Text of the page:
SCCA Offers Starting Line Schools for Amateur Racers

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Starting Line Schools

A senior manager with Congruity in Pembroke, Massachusetts, Evan Loring helps large companies manage their annual expenditures on information technology. Outside of the office, Evan Loring pursues an interest in auto racing through a membership in the Sports Car Club of America (SCCA).

A membership organization for road racing, rallying, and autocross enthusiasts, SCCA oversees a variety of programs and events that give individuals the opportunity to take part in racing both on and off the track. Those just starting out as amateur racers can benefit from several SCCA offerings, including the SCCA Starting Line schools.

Supported through a partnership between SCCA and Tire Rack, Starting Line schools feature a full day of instruction that introduces amateur racers to performance driving. Starting Line students receive guidance from professional driving instructors in the areas of autocross, rallycross, and track racing. In addition to covering the intricacies of performance driving, the schools give drivers the opportunity to learn about and become more comfortable with the dynamics of their vehicles.

Along with the driving instruction, Tire Rack SCCA Starting Line school participants receive an SCCA membership, subscriptions to two racing magazines, and entries for future SCCA events. To learn more about Starting Line and other SCCA programs, visit


Harvard’s Little Red Flag

Harvard little red flag


A senior director at Congruity, an information technology solutions company based in Massachusetts, Evan Loring works to grow the firm’s enterprise business segments. Prior to his position at Congruity, Evan Loring served as the receivers coach for the Harvard football team. Harvard, an American university with a rich history, has many traditions, one of which appears at every Harvard vs. Yale football game.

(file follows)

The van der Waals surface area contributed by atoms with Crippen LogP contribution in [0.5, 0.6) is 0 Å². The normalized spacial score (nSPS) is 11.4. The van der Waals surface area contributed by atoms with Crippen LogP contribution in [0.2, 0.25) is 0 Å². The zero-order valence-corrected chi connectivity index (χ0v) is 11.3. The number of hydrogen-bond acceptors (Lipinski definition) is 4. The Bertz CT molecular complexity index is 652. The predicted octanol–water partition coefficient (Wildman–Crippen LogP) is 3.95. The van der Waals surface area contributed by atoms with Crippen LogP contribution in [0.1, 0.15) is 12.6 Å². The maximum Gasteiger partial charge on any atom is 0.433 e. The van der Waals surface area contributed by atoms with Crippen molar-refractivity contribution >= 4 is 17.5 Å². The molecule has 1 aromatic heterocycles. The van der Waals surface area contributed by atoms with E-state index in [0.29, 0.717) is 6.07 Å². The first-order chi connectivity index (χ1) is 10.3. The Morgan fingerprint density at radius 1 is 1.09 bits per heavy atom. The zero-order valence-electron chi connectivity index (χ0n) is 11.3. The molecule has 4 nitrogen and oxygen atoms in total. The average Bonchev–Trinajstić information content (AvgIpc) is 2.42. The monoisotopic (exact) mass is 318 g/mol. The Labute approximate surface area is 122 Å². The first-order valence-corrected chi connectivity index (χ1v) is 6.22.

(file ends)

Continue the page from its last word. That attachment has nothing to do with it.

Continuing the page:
Harvard and Yale have one of the oldest sports rivalries in the nation, making the Harvard-Yale game an annual expedition for many alumni. At each game, fans can count on seeing the “little red flag,” a crimson flag on which an olive green “H” is embroidered.

Just like Harvard, the flag has a rich history, stretching all the way back to 1884 when Frederick Plummer, at freshman at the time, attached it to the end of a walking stick and took it to the Harvard-Yale game. It reappeared at every Harvard-Yale game for many years until Plummer died in 1949.

After Plummer’s death, the Harvard fan with the distinction of attending the most Harvard-Yale games began carrying the flag. It changed hands several times until 2001, when Friends of Harvard Football bestowed the honor on William Markus, an alumnus who was designated a “superfan” and has diligently supported Harvard and its athletic program. These days, the original flag is kept in a secret location on Harvard’s campus until the annual Harvard-Yale football game.

Three Skills Scouts Look for in Wide Receivers